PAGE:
• Magnets. Probably not ideal for the whole project, but if there are areas where you might need to remove a slat for access, magnets might be a solution. If you inset steel magnet cups with rare earth magnets on one side of the joint and inset steel washers on the other side, you can get a connection that won't come apart until you want it to.

  • Keyholes. You suggested it, and I think they could be a good idea. To make it work, you'll need the following: 1) A way to locate all the keyholes and the mating screws precisely, so that they'll all line up; 2) a gauge to set the height of all the screws the same way; 3) some sort of thin, compressible material (weatherstripping?) to go between slats and supports and stop rattling, because you'll never get all those connections tight; 4) a way to lock the slats in place once installed. On that last point, I imagine sliding the slats into place, and then installing a piece across the ends that stops them from sliding backward.

Hope that helps.

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    The thickness required for a good amount of threads biting but not emerging from the top is probably more than that required for a keyhole. Given that we see that we want to hang stuff from the slats (as that is the design obvious from the photo) I'd be inclined to distrust keyholes as well.
    – user5572
    Jan 4 at 20:39
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    @jdv The thing about magnets that you can make them as strong as you want. Steel cups significantly increase force needed to pull them apart. If steel washers on one side isn’t strong enough, put magnets on both sides. Or stack them up. I wouldn’t use them for all the slats (too expensive), and I’d be thoughtful about safety in a collision, but they’re definitely a viable option where slats need to be removable.
    – Caleb
    Jan 4 at 22:40
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    @jdv That’s exactly what I suggested. Magnetism obeys the inverse square law, so it does drop off, but no other option mentioned here provides any attraction at any distance, so I’m not sure why that’s a complaint. If you don’t want to use magnets in your van, that’s fine, but they’re a fine option in the right situation.
    – Caleb
    Jan 4 at 23:28
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    Hold of point of screw is weak, same as short screw. And also this is very soft wood! But still +1 :)
    – Volfram K
    Jan 5 at 5:50
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    @jdvm, yes keyhole slots also not possible here I think. Wood is too thin and too soft
    – Volfram K
    Jan 5 at 5:52
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I don't know of any DIY truly hidden fastener solutions for this application but there are many proprietary systems for doing so. Just search for "invisible mounting wood slats".

For decks and other larger dimensioned projects you can use a jig to come in at an angle on the inside edge, but I don't see that working out well for this application. You might be able to adapt one of the decking systems out there, but few of those are truly "hidden" as they often require special fasteners that are tucked in between the decking, or even special decking. This is clearly not what you are looking for with this kind of cleat style project.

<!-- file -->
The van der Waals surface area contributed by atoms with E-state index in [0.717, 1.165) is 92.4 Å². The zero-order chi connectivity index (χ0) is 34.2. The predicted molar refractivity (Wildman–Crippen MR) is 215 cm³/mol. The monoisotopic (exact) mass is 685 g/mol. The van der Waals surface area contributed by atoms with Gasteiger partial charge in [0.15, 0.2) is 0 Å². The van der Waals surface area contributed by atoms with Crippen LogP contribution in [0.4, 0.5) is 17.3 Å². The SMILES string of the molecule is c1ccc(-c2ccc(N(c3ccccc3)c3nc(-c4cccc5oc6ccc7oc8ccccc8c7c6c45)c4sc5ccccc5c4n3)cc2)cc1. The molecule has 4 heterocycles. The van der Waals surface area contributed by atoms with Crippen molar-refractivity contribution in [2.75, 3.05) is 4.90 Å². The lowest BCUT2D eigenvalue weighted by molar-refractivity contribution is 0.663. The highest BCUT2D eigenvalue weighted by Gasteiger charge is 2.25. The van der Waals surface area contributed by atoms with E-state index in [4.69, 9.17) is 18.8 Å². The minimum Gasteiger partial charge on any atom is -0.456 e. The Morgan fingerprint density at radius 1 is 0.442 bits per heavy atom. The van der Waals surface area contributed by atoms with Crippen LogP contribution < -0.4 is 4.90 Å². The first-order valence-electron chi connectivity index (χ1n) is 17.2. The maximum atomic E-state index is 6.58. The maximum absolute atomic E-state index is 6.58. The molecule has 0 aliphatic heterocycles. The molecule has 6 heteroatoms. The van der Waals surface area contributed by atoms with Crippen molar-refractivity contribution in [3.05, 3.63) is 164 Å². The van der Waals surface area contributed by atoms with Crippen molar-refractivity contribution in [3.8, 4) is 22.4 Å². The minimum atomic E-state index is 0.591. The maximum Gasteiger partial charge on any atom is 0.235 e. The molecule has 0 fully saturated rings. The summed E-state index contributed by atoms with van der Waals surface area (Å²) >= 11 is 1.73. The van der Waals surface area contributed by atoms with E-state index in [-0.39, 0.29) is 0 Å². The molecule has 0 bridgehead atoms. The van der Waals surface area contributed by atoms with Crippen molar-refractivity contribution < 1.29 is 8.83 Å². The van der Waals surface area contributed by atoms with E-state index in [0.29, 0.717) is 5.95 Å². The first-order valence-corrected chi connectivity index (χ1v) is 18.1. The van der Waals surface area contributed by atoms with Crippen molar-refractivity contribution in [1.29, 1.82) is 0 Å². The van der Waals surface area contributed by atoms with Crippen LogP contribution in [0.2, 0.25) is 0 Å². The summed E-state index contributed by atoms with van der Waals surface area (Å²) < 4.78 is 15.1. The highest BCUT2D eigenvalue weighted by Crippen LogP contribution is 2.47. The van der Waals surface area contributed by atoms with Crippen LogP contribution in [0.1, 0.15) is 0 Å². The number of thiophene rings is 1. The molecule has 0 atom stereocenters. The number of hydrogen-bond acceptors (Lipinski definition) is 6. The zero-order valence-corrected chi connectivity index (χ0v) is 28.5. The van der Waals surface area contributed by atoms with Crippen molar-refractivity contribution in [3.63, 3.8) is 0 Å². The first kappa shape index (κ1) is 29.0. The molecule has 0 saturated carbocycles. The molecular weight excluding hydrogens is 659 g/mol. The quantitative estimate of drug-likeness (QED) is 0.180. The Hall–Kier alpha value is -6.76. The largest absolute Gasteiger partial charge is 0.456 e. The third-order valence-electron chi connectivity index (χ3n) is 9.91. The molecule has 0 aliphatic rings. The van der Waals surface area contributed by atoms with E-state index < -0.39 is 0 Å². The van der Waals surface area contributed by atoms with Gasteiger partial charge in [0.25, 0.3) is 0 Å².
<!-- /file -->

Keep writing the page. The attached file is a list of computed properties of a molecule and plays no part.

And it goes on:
So, I think you are going to have to go with one of the fancy proprietary hidden fastener systems sold for these sorts of commercial applications.

Though, the photo in your question is using staples or brads of some kind, which is a pretty clean install.

I should mention that I have owned a converted van in my life, and relying on friction (such as a keyhole) or glue is a Bad Idea. Vans flex. A lot. The stuff in vans gets thrown around, even on ordinary roads you can expect to want to take vans. A lot. Those joints will have to allow for this. And you cannot expect gravity to always work in your favour. A keyhole, when done right, is sort of a good friction fit. But it can easily be overcome.

And you should consider how to make it field repairable. Some fancy expensive method that requires special fasteners or tools is a bad idea. You will be repairing this on the road, eventually. Being able to do that with only a handful of screws and a driver of some sort is worth much more than the interior being Instagram ready.

Since the application here is clearly a storage solution, you have to treat it like one. If you make something that looks like French cleats, then you have to build it like French cleats. Assume that this van will be subject to forces twice what you feel on an emergency stop. Will it release several kilos of wood and tackle to the back of your head if that happens?

You 100% need a positive mechanical fastener than can handle at least a few Gs fully loaded. This is a place where form must follow function. Your constraint must be safety and durability, not cosmetics. And then see what you can design.

A rule of thumb is to treat this build like you are building a boat. Things need to be lashed down, and the things you are lashing to have to be connected to something else with a lot of fasteners.

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If you don't need it to come apart, wood glue should be enough.

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    But how to hold slats in place while glue sets?
    – Volfram K
    Jan 4 at 4:32
  • In an environment subject to large variations in temperature and humidity, and lots of knocks, vibration, and torsion where you are also expecting to hang mass from the slats (these are basically allowing for "French" cleats) even if you could get the perfect glue joint (and that is debatable) I'm not sure I'd want to trust any glue only joint in this application. In fact, this is the sort of joinery where you want to use no glue at all, because vans flex. A lot.
    – user5572
    Jan 4 at 20:36